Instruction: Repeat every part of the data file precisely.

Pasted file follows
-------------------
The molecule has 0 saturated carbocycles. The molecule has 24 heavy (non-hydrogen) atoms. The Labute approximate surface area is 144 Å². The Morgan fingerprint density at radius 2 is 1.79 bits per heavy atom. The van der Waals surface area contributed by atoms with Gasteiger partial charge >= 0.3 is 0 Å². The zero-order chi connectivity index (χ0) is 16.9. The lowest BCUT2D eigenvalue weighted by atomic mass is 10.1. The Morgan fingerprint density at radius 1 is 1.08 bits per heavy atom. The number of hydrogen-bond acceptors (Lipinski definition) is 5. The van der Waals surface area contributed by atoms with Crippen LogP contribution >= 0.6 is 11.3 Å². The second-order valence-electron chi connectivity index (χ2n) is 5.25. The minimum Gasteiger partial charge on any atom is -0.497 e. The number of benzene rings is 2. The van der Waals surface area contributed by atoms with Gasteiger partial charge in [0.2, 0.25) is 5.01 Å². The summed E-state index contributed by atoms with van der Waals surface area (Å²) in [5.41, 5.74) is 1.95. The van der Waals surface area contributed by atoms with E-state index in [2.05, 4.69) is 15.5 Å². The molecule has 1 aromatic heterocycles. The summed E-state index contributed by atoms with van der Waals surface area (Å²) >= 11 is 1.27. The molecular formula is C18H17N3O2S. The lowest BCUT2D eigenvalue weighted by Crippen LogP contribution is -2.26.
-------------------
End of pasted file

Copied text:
The molecule has 0 saturated carbocycles. The molecule has 24 heavy (non-hydrogen) atoms. The Labute approximate surface area is 144 Å². The Morgan fingerprint density at radius 2 is 1.79 bits per heavy atom. The van der Waals surface area contributed by atoms with Gasteiger partial charge >= 0.3 is 0 Å². The zero-order chi connectivity index (χ0) is 16.9. The lowest BCUT2D eigenvalue weighted by atomic mass is 10.1. The Morgan fingerprint density at radius 1 is 1.08 bits per heavy atom. The number of hydrogen-bond acceptors (Lipinski definition) is 5. The van der Waals surface area contributed by atoms with Crippen LogP contribution >= 0.6 is 11.3 Å². The second-order valence-electron chi connectivity index (χ2n) is 5.25. The minimum Gasteiger partial charge on any atom is -0.497 e. The number of benzene rings is 2. The van der Waals surface area contributed by atoms with Gasteiger partial charge in [0.2, 0.25) is 5.01 Å². The summed E-state index contributed by atoms with van der Waals surface area (Å²) in [5.41, 5.74) is 1.95. The van der Waals surface area contributed by atoms with E-state index in [2.05, 4.69) is 15.5 Å². The molecule has 1 aromatic heterocycles. The summed E-state index contributed by atoms with van der Waals surface area (Å²) >= 11 is 1.27. The molecular formula is C18H17N3O2S. The lowest BCUT2D eigenvalue weighted by Crippen LogP contribution is -2.26.